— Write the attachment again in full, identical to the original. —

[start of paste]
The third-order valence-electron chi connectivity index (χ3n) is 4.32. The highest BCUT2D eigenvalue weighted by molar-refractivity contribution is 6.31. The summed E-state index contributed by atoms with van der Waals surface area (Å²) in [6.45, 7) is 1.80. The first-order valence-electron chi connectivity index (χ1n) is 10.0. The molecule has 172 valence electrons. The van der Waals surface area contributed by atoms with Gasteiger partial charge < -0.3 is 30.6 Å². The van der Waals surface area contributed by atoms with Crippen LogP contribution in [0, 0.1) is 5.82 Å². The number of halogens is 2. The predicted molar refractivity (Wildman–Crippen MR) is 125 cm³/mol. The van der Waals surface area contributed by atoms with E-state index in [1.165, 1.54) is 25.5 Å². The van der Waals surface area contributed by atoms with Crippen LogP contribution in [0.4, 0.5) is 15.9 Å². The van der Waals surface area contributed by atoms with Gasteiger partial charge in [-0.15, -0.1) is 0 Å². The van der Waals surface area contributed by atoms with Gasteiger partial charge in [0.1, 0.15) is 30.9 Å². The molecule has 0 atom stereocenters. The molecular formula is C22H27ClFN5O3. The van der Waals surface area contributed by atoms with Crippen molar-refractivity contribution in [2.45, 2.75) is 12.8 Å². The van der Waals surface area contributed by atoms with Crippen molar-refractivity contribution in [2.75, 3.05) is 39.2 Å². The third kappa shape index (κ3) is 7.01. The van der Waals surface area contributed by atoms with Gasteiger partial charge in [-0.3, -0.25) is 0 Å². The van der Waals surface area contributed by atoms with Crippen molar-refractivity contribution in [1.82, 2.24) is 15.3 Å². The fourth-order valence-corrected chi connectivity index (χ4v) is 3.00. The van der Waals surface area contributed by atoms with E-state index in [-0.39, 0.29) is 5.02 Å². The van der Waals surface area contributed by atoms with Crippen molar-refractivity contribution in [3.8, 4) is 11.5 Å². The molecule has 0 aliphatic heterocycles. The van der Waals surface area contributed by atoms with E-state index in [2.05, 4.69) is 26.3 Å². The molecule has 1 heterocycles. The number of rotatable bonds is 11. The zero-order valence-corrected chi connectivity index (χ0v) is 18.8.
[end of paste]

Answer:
The third-order valence-electron chi connectivity index (χ3n) is 4.32. The highest BCUT2D eigenvalue weighted by molar-refractivity contribution is 6.31. The summed E-state index contributed by atoms with van der Waals surface area (Å²) in [6.45, 7) is 1.80. The first-order valence-electron chi connectivity index (χ1n) is 10.0. The molecule has 172 valence electrons. The van der Waals surface area contributed by atoms with Gasteiger partial charge < -0.3 is 30.6 Å². The van der Waals surface area contributed by atoms with Crippen LogP contribution in [0, 0.1) is 5.82 Å². The number of halogens is 2. The predicted molar refractivity (Wildman–Crippen MR) is 125 cm³/mol. The van der Waals surface area contributed by atoms with E-state index in [1.165, 1.54) is 25.5 Å². The van der Waals surface area contributed by atoms with Crippen LogP contribution in [0.4, 0.5) is 15.9 Å². The van der Waals surface area contributed by atoms with Gasteiger partial charge in [-0.15, -0.1) is 0 Å². The van der Waals surface area contributed by atoms with Gasteiger partial charge in [0.1, 0.15) is 30.9 Å². The molecule has 0 atom stereocenters. The molecular formula is C22H27ClFN5O3. The van der Waals surface area contributed by atoms with Crippen molar-refractivity contribution in [2.45, 2.75) is 12.8 Å². The van der Waals surface area contributed by atoms with Crippen molar-refractivity contribution in [2.75, 3.05) is 39.2 Å². The third kappa shape index (κ3) is 7.01. The van der Waals surface area contributed by atoms with Gasteiger partial charge in [-0.3, -0.25) is 0 Å². The van der Waals surface area contributed by atoms with Crippen molar-refractivity contribution in [1.82, 2.24) is 15.3 Å². The fourth-order valence-corrected chi connectivity index (χ4v) is 3.00. The van der Waals surface area contributed by atoms with E-state index in [-0.39, 0.29) is 5.02 Å². The van der Waals surface area contributed by atoms with Crippen molar-refractivity contribution in [3.8, 4) is 11.5 Å². The molecule has 0 aliphatic heterocycles. The van der Waals surface area contributed by atoms with E-state index in [2.05, 4.69) is 26.3 Å². The molecule has 1 heterocycles. The number of rotatable bonds is 11. The zero-order valence-corrected chi connectivity index (χ0v) is 18.8.